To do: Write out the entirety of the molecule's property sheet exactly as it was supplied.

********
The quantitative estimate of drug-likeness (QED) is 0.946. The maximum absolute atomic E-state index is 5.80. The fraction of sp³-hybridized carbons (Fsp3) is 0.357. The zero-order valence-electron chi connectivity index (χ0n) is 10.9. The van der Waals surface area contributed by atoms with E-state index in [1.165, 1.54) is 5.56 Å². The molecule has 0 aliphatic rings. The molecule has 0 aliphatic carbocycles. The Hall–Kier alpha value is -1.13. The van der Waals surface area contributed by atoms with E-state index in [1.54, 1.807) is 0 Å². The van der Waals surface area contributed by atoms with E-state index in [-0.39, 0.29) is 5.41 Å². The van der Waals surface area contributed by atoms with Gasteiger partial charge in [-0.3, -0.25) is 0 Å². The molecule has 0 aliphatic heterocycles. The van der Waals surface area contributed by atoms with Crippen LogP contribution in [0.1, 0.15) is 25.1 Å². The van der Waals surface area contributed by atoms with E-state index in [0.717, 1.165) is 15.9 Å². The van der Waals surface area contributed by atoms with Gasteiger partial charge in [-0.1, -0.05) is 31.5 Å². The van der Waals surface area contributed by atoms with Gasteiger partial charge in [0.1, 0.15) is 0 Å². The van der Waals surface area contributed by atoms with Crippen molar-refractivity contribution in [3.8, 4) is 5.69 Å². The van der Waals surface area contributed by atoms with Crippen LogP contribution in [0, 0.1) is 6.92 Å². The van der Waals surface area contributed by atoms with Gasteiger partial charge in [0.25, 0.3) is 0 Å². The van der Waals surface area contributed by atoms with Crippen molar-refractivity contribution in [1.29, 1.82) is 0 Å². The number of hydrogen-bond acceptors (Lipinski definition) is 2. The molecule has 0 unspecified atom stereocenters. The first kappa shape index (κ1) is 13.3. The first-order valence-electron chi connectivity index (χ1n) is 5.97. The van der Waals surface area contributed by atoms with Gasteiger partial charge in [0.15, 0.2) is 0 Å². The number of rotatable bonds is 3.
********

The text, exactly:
The quantitative estimate of drug-likeness (QED) is 0.946. The maximum absolute atomic E-state index is 5.80. The fraction of sp³-hybridized carbons (Fsp3) is 0.357. The zero-order valence-electron chi connectivity index (χ0n) is 10.9. The van der Waals surface area contributed by atoms with E-state index in [1.165, 1.54) is 5.56 Å². The molecule has 0 aliphatic rings. The molecule has 0 aliphatic carbocycles. The Hall–Kier alpha value is -1.13. The van der Waals surface area contributed by atoms with E-state index in [1.54, 1.807) is 0 Å². The van der Waals surface area contributed by atoms with E-state index in [-0.39, 0.29) is 5.41 Å². The van der Waals surface area contributed by atoms with Gasteiger partial charge in [-0.3, -0.25) is 0 Å². The molecule has 0 aliphatic heterocycles. The van der Waals surface area contributed by atoms with Crippen LogP contribution in [0.1, 0.15) is 25.1 Å². The van der Waals surface area contributed by atoms with E-state index in [0.717, 1.165) is 15.9 Å². The van der Waals surface area contributed by atoms with Gasteiger partial charge in [-0.1, -0.05) is 31.5 Å². The van der Waals surface area contributed by atoms with Gasteiger partial charge in [0.1, 0.15) is 0 Å². The van der Waals surface area contributed by atoms with Crippen molar-refractivity contribution in [3.8, 4) is 5.69 Å². The van der Waals surface area contributed by atoms with Crippen LogP contribution in [0, 0.1) is 6.92 Å². The van der Waals surface area contributed by atoms with Gasteiger partial charge in [0.25, 0.3) is 0 Å². The van der Waals surface area contributed by atoms with Crippen molar-refractivity contribution in [1.29, 1.82) is 0 Å². The number of hydrogen-bond acceptors (Lipinski definition) is 2. The molecule has 0 unspecified atom stereocenters. The first kappa shape index (κ1) is 13.3. The first-order valence-electron chi connectivity index (χ1n) is 5.97. The van der Waals surface area contributed by atoms with Gasteiger partial charge in [0.15, 0.2) is 0 Å². The number of rotatable bonds is 3.